On one occasion a dolphin got caught under a net and pulled it; It is not difficult to imagine the strength of this animal, almost three meters and more than 300 kilos. As we already mentioned, fishermen have one end of the net tied to their hand; the dolphin dragged the fisherman, who was left with a dislocated arm. However, no one blamed the dolphin; after all, it was a work accident for everyone.
Also, you can read more about this article: How Long Can Fish Go Without Eating
Cultural transmission between dolphins?
The term “cultural transmission” is used in ethology — a discipline that studies the behavior of animals in their environment — to define the process of learning by imitation in animals (see box). Until recently the most prominent examples came from certain primates and songbirds, but it has already begun to be considered that dolphins could also be included. These animals, which are widely distributed and live long present great social complexity. In particular, dolphins that fish in collaboration with humans in southern Brazil exhibit highly ritualized, repetitive, and highly coordinated human behaviors. Several studies have made it possible to detect elements that support the idea of a cultural transmission of these behaviors, that is,
1) They occur in certain regional communities and do not appear in others, where the environmental conditions are approximately the same: they occur only in Laguna and Tramandai and not in other beaches in the region.
2) It is passed between generations. In the case of Laguna, at least three generations are known.
3) Much of these regional communities remain in place. Dolphins can be identified through photos of their marks and scars on the dorsal fin and back. Thus, resident individuals have been identified, at different times and over the years, both in Laguna and in Tramandai.
4) A large part of the dolphin population disseminates this behavior: 40% of the dolphins in Laguna and 100% in Tramandai develop cooperative fishing behavior.
5) It is transmitted between mothers and children through social facilities and imitation. This is reinforced since the young remain with their mother for around three years.
6) There is evidence of what could be direct instruction. Mothers with young have been seen in Tramandai. approaches to fishermen with their nets; sometimes the mothers went alone while the calf stayed away, and sometimes they fished together.
7) There are differences in behavior between regional communities. In Laguna the signal is the vigorous semi-jump; in Tramandai, the movement of the head.
It is interesting to note that not all Laguna dolphins participate in cooperative fishing. Some of them even steal the fish, spinning in the water and lifting nets loaded with mullets. Fishermen call these dolphins bad — in Portuguese, ruim — to differentiate them from the good ones, who work with them.
Cultural transmission in animals
Behavior is a complex interaction between certain pre programmed patterns in individuals and the effect of the environment through learning.
Learning allows behavior to be finely adjusted based on experience and is a characteristic of many animals throughout the biological scale. The essential capacities and forms of learning are similar in many animals, but the more complex the nervous system in question, the more complicated the patterns of association and memory are. These patterns are also more complex in organisms that have a longer life span. For example, learning in many insects (with their notable exceptions) is more limited than in birds or mammals. There are several ways to learn, but the most common has to do with individual experience (through trial and error) or with learning from the behavior of other individuals. The latter is called “copied” or “imitation”. For example, in humans, language is a complex pattern of behavior that we learn from other individuals (in addition to the congenital tendency to learn it) and that is shared between generations. Because the essence of this learning is very similar to imitation (or is imitation), ethologists have called it “cultural transmission.” More formally, ethologists have defined cultural transmission as the “process of social learning within and across generations.” Based on this definition, it is easy to identify behavioral patterns of many animals in this category. Examples are abundant: there are songbirds learning local dialects; some populations of ravens break seeds by throwing them into the avenues; certain birds open milk bottles in cities; some Japanese monkeys developed the behavior of washing a type of sweet potato before ingesting it. In summary, according to the above definition, the learning process by imitation or cultural transmission is similar in animals and in human societies, and therefore it is not surprising that animals develop behaviors that are useful to them and that other animals in the community learn them. Furthermore, this is another evidence of the continuity of our origin (although this hurts some susceptibilities). and so it is not surprising that animals develop behaviors that are useful to them and that other animals in the community learn them. Furthermore, this is another evidence of the continuity of our origin (although this hurts some susceptibilities). and so it is not surprising that animals develop behaviors that are useful to them and that other animals in the community learn them. Furthermore, this is another evidence of the continuity of our origin (although this hurts some susceptibilities).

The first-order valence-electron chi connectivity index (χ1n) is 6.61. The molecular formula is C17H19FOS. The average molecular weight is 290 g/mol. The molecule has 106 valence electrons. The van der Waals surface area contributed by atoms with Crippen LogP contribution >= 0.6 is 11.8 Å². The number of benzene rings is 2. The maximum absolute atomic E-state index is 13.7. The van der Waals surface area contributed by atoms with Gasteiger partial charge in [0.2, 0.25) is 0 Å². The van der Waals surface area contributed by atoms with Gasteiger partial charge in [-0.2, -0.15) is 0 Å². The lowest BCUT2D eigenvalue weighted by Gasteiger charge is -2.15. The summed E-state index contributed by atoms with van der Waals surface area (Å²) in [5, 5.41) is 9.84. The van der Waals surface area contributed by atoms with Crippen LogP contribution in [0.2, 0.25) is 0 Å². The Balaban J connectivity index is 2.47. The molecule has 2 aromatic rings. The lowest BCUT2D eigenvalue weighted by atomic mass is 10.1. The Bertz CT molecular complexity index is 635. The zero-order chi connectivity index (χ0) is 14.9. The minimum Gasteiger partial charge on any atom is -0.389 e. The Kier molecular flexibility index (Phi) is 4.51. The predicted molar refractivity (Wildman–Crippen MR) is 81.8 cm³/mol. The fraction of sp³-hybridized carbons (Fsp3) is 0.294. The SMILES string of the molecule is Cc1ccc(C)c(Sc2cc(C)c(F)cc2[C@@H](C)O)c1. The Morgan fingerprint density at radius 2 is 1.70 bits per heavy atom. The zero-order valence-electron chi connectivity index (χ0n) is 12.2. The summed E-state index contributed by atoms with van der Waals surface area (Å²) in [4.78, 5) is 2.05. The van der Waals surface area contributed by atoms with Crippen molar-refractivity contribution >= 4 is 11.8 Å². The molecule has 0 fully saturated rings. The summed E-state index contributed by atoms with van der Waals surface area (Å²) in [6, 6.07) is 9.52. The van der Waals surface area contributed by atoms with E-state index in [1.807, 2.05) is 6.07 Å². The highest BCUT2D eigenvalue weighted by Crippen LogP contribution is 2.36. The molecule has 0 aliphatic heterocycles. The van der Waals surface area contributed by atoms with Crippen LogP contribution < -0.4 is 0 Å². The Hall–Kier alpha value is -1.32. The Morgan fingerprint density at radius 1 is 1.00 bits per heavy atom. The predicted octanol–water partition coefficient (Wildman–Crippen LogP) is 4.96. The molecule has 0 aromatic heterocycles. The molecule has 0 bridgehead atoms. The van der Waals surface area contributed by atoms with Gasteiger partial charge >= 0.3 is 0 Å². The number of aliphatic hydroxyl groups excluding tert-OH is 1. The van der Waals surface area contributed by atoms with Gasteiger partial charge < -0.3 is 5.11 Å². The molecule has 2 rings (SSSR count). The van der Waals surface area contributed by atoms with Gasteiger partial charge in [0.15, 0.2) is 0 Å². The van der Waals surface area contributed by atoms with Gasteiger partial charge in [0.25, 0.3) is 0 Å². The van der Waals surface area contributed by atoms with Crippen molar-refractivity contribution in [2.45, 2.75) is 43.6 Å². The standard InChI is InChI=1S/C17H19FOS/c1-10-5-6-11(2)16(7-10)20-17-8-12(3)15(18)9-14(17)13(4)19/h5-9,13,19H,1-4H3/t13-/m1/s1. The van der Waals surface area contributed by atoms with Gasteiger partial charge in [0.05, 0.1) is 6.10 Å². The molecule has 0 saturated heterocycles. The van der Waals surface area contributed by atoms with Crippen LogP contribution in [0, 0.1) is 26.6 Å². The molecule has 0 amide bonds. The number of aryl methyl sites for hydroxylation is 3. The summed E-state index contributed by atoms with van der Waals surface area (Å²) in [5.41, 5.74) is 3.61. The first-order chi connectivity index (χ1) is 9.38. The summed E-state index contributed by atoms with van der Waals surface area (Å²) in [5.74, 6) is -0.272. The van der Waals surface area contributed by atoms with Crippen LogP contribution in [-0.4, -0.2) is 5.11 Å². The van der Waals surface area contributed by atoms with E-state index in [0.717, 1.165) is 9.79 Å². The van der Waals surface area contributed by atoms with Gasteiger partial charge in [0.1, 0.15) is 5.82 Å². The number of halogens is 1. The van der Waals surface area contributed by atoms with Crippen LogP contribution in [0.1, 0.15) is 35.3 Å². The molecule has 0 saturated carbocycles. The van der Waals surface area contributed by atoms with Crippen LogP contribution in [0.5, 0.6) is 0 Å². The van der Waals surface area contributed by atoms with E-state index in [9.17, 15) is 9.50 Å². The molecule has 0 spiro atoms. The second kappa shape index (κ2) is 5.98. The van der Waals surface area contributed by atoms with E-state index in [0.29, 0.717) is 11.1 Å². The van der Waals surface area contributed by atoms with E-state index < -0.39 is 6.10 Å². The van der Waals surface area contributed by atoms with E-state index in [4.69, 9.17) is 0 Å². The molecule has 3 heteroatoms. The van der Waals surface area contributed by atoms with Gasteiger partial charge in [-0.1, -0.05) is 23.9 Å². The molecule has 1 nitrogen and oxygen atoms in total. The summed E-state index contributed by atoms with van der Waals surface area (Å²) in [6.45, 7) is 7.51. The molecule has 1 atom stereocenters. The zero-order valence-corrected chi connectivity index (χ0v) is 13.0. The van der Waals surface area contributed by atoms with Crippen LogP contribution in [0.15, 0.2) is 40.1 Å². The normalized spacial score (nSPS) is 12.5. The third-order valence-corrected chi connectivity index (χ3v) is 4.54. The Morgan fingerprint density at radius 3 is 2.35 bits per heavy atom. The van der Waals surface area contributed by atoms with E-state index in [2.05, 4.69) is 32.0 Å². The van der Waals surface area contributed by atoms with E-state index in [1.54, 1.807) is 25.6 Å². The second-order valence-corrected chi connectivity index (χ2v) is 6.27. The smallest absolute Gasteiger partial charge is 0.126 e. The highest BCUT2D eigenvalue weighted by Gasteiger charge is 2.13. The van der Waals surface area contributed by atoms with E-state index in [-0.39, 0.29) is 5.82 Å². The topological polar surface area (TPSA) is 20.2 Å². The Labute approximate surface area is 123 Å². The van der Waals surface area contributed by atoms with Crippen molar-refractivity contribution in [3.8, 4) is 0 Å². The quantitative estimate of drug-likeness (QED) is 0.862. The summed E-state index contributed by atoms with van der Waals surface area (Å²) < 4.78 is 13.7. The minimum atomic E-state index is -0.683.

What possibly has a different connotation is culture (and not its transmission), although it all depends on which definition is used. In animals a series of classic examples of cultural transmission are known, however, we are still far from understanding if this transmission is volitional, that is, if there is the purpose of teaching in animals, which is an attribute of human culture. There are examples of chimpanzees and perhaps elephants that seem to teach behavioral patterns to their young; however, it is very difficult to demonstrate a willingness to teach without first resorting to simpler explanations.
Jose Luis Osorno
Hilda Suárez and Alejandro Balbiano are biologists who graduated from the University of Buenos Aires, Argentina. Hilda is a professor of natural sciences and education coordinator at the Instituto de Conservación de Ballenas, an Argentine affiliate of the Whale Conservation Institute. Alejandro has been dedicated to photography since 1984, a profession in which he has won several awards and also collaborates with the Institute.
We are grateful for the advice of Dr. José Luis Osorno, a researcher in ethology in the Evolutionary Ecology Department of the UNAM Institute of Ecology.